Film Stars Don’t Die in Liverpool (2017)


This was a film that likely would have passed be my; I hadn’t seen a trailer or knew anything about this, but I’d call it a hidden gem because it’s just wonderfully made harking to the Hollywood of old.

After falling ill before a stage performance, former silver screen actress Gloria Grahame (Annette Bening) wishes to stay at the house of Peter Turner (Jamie Bell) and his kin. Turner and Grahame had been in a relationship for the last two years or so and we see their up and down romance throughout the movie.

Based on a memoir from Peter Turner himself, this romantically themed drama is extremely engaging. Firstly I must comment on the utterly believable relationship between Bening and Bell. This old/young romance never feels wrong, strange or make believe, there’s a genuine affection and attraction built between the actors that helps the film along. The film delves back and forth between her at the house in 1981 and her meeting Turner in 1979, the transitions to and from these moments in time are quite clever and give it an almost one take theatrical vibe as if moving scenes forward on a stage.

For my sins, I had no clue that the glamorous performer in question was actually based on a real actress from the heyday of Hollywood. This only made the story more impacting as I came to realise the true account running through the narrative. I liked to think I know Oscars and actors but I obviously need to brush up on the glitz of 40’s/50’s stardom. It’s this pizzazz and studio based ideal of talent and fitting into a mould to sell pictures that gives Gloria real depth and vulnerability as you see her clinging on to youth and wanting to be loved.

There are some aspects in the film that are predictable and you know what someone may say or what characters will do and a sequence you see from one perspective gets re-shown from the other side with a healthy dose of melodramatic strings rising and clear emphasis on trying to make you emotional, almost cheesy I could say. There’s clear green screen in use for places like New York and beaches of California but they’re apt in a way for this film about acting, gifting the whole feature a movie look as if we’re seeing their memories as glances on a film reel.

Annette Bening better get recognised come awards season, if she’s not up for an Oscar then a Golden Globe at least because she is sublime in this. The mannerisms and the way she talks are an almost sweetly yet seductive Marilyn Monroe quality and she carries confidence and false confidence in equal measure. She completely buries herself into the role and I bought her turn as Grahame hook line and sinker. Jamie Bell gives Turner great care and love, you buy into this man that isn’t much of anything, a success or triumph but a funny, interesting and kind guy who cares deeply for this enigmatic presence in his life. He plays opposite Bening with convincing ease and they’re both fantastic together. It’s great seeing Bell reunite with Julie Walters who dons a Scouse accent rather well and brings that expected and needed heart and comedic touch. I also want to comment on the much too short but almost scene-stealing turn from Frances Barber who plays Gloria’s sister. The icy stares and sharp tongue were brilliant.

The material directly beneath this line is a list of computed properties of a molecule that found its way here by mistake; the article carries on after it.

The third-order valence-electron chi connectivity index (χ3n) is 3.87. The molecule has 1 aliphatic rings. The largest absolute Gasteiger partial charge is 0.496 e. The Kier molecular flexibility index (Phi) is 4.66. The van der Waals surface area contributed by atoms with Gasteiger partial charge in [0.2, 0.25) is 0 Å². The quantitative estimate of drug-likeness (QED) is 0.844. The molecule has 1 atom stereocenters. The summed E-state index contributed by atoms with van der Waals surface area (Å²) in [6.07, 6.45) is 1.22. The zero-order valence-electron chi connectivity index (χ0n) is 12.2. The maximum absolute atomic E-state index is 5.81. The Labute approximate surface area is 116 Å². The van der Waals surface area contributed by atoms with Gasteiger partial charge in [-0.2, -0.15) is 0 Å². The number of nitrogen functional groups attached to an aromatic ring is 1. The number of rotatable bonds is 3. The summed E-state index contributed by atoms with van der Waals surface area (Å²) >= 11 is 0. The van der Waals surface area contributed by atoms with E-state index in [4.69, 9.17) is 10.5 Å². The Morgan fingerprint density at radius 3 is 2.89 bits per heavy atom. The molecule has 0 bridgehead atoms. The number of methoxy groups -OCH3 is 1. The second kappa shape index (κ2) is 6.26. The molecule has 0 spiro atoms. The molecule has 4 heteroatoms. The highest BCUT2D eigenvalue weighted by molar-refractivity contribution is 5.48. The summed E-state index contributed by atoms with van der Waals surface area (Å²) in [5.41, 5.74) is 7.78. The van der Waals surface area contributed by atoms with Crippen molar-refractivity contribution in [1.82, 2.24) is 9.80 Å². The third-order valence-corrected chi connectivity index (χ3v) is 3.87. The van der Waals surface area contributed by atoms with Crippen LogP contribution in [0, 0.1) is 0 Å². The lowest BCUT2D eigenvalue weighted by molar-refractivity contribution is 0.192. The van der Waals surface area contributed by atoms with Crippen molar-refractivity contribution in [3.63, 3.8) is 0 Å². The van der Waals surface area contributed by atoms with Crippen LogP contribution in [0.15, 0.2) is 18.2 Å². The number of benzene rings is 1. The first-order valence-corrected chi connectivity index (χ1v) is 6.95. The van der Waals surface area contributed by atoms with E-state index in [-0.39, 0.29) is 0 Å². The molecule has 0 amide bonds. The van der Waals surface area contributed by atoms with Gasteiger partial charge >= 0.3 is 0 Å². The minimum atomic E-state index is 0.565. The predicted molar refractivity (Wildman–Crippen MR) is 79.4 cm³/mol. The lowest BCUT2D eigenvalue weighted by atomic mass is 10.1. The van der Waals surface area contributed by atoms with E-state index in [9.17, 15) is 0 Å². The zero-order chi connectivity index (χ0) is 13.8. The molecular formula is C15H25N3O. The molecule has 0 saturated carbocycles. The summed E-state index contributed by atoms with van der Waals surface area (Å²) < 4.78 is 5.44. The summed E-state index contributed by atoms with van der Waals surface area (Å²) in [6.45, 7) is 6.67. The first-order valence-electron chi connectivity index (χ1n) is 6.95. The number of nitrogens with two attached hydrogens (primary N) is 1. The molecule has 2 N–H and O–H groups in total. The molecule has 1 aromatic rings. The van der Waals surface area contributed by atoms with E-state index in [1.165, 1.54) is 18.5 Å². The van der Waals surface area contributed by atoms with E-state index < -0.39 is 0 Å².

This is a film that doesn’t seem to acknowledge the intelligence of its audience with predictable moments and repeated scenes driving home points we’d already gathered but it’s a special movie with a fragile soul beautifully illustrated by the exceptional performances from Bening and Bell.



Snowpiercer (2013)


This is just a straight up brilliant movie that feels different and exciting. There are elements that make you think of other films but on the whole this sci-fi bleak future environment we’re presented with has the genius charm of being fresh and interesting. The reliance on a uprising rebellion makes for a dramatic and engaging narrative and the action mixed into this concoction of style and wonder adds that extra wow factor.

Directed by Bong Joon-Ho the plot of the movie begins with a brief point letting us know that an action to try and prevent global warming has in fact left the whole world blanketed in ice and snow. The only population left are surviving in class systems on a train that cycles round a track year after year. The story here finds Curtis (Chris Evans) working with an elder leader, Gilliam (John Hurt), his friend and second in command Edgar (Jamie Bell) and others from the rear of the train to revolt against the better off members from the front of the train.

The dystopian landscape that we see settles the film into that worrying oppressive mood needed to run alongside the story of back vs front. The snowy mountains and ice covered buildings look good but unlike other films that may rely on the CGI of this world, this movie has its heart in the midst of the shuttling train. It likes to focus on the work of the characters moving forward and I love it for focusing on this more than the action and special effects it could have centred on. The train becomes a symbol of order, of twisted beliefs of ecosystems to have weak seen as the feet and the upper classes seen in colourful attire as the head. It’s an obvious way of setting up differences but it works and there’s more grounded harsh realities for Curtis and the others to face as they try and upturn this preordained structure.